National Catholic Register

Arts & Entertainment

DVD Picks & Passes

BY Steven D. Greydanus

June 17-23, 2007 Issue | Posted 6/12/07 at 10:00 AM

 

Longford (2006)  - PICK

Bridge to Terabithia(2006)  - PICK



A nuanced and aware exploration of the Christian precepts of forgiveness, corporal works of mercy (visiting prisoners) and the beatitude of persecution for righteousness’ sake, the award-winning HBO film Longford comes this week to DVD. It’s based on the true story of Catholic convert Lord Longford and “Moors murderess” Myra Hendley.

The screenplay by The Queen scribe Peter Morton establishes the key facts. Frank Pakeham, the Earl of Longford (uncanny Jim Broadbent) and then-leader of the House of Lords — an eccentric but devout Catholic well known for his work visiting prisoners — courts controversy and notoriety when he starts visiting one of England’s most notorious and vilified prisoners.

Myra Hendley (ambiguous Samantha Morton), along with Ian Brady (chilling Andy Serkis), was convicted in the mid-1960s “Moors murders” case, which involved kidnapping, sexual abuse and murder of children. Hendley is also a Catholic convert, and Longford encourages her to return to the Church. At the same time, he campaigns for her right to a parole hearing, braving public criticism and even resistance from his usually supportive wife (Lindsay Duncan).

Though thematically similar to Dead Man Walking, Longford grapples more directly and thoughtfully with religious themes. It doesn’t glorify its eccentric, somewhat tragic protagonist. There are hard questions about Longford’s efforts on Hendley’s behalf. Did he need another cause after losing the leadership of the Lords? Had he fallen under Hendley’s spell? Above all, was it ultimately worth it? Longford provides no easy answers, but its engagement of these questions is among the most thought-provoking and rewarding I’ve seen in any film.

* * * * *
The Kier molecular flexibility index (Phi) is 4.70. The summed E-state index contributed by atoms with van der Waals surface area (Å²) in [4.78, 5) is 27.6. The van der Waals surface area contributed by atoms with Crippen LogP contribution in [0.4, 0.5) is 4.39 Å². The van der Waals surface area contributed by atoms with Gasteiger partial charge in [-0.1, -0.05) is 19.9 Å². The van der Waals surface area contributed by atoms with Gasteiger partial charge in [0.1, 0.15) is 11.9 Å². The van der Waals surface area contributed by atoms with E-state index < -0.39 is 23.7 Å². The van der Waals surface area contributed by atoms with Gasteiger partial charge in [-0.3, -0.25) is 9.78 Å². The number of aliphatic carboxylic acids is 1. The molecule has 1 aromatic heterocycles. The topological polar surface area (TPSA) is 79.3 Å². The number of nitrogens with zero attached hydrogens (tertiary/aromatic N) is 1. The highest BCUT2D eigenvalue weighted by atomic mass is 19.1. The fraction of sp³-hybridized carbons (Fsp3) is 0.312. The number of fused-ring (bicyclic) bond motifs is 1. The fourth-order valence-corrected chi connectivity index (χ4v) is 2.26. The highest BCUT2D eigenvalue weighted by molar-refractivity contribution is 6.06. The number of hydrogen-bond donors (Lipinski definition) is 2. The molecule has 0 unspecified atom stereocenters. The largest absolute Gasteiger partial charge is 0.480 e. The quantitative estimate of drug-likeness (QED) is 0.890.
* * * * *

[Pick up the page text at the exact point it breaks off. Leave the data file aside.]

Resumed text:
Based on Katherine Paterson’s Newbery Award-winning 1978 novel, Walden Media’s Bridge to Terabithia follows their recent Charlotte’s Web in preserving the key points from the book while encumbering the story with irrevelant “family film” clutter — in this case unmagical fantasy sequences jarringly at odds with the unsentimental, realistic tone of the book, especially its most significant plot point. In spite of this miscalculation, the strengths of the original story carry over into the film to a sufficient degree to make it a worthwhile experience.

Cautious, quiet, poor, Jess (Josh Hutcherson) doesn’t fit in at home or at school. That’s until he finds an unlikely friend in Leslie (AnnaSophia Robb), a new girl who lacks Jess’s meager survival skills but possesses inner resources he doesn’t. She opens new worlds for Jess. A visit to church raises questions of spirituality, with the agnostic Leslie strangely attracted to the Jesus story in a way Jess the believer doesn’t understand.

Despite missteps, the power of the book’s story comes to life in fits and starts. It’s worth catching with your older kids, maybe, if they appreciated the book. Those who haven’t read the book should probably postpone the film until they have.


Content advisory

Longford: Disturbing plot elements including back-story serial killing of children; brief nudity; some strong language. Mature viewing. Bridge to Terabithia: Mature themes including death and child abuse (both offscreen); some onscreen bullying; a few fantasy-style action sequences; a few instances of minor profanity. Might be disturbing to sensitive children.